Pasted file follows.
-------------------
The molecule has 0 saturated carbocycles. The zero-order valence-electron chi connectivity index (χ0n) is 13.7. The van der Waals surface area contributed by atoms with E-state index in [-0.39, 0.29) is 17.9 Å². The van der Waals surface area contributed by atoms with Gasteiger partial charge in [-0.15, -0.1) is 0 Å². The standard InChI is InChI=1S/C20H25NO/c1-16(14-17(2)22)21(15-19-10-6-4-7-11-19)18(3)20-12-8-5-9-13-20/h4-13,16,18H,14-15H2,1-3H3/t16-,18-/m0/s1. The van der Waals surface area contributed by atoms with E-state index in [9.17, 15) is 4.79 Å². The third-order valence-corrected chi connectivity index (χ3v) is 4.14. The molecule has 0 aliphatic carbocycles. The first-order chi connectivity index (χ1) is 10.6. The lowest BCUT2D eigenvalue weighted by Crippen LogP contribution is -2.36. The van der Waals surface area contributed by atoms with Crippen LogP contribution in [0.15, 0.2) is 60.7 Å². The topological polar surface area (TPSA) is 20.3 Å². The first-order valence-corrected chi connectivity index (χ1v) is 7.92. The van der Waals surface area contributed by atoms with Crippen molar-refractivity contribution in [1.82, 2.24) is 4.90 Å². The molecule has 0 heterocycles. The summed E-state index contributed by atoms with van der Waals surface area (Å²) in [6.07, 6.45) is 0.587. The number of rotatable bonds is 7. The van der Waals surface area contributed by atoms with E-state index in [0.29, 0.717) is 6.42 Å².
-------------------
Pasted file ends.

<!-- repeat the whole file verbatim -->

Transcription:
The molecule has 0 saturated carbocycles. The zero-order valence-electron chi connectivity index (χ0n) is 13.7. The van der Waals surface area contributed by atoms with E-state index in [-0.39, 0.29) is 17.9 Å². The van der Waals surface area contributed by atoms with Gasteiger partial charge in [-0.15, -0.1) is 0 Å². The standard InChI is InChI=1S/C20H25NO/c1-16(14-17(2)22)21(15-19-10-6-4-7-11-19)18(3)20-12-8-5-9-13-20/h4-13,16,18H,14-15H2,1-3H3/t16-,18-/m0/s1. The van der Waals surface area contributed by atoms with E-state index in [9.17, 15) is 4.79 Å². The third-order valence-corrected chi connectivity index (χ3v) is 4.14. The molecule has 0 aliphatic carbocycles. The first-order chi connectivity index (χ1) is 10.6. The lowest BCUT2D eigenvalue weighted by Crippen LogP contribution is -2.36. The van der Waals surface area contributed by atoms with Crippen LogP contribution in [0.15, 0.2) is 60.7 Å². The topological polar surface area (TPSA) is 20.3 Å². The first-order valence-corrected chi connectivity index (χ1v) is 7.92. The van der Waals surface area contributed by atoms with Crippen molar-refractivity contribution in [1.82, 2.24) is 4.90 Å². The molecule has 0 heterocycles. The summed E-state index contributed by atoms with van der Waals surface area (Å²) in [6.07, 6.45) is 0.587. The number of rotatable bonds is 7. The van der Waals surface area contributed by atoms with E-state index in [0.29, 0.717) is 6.42 Å².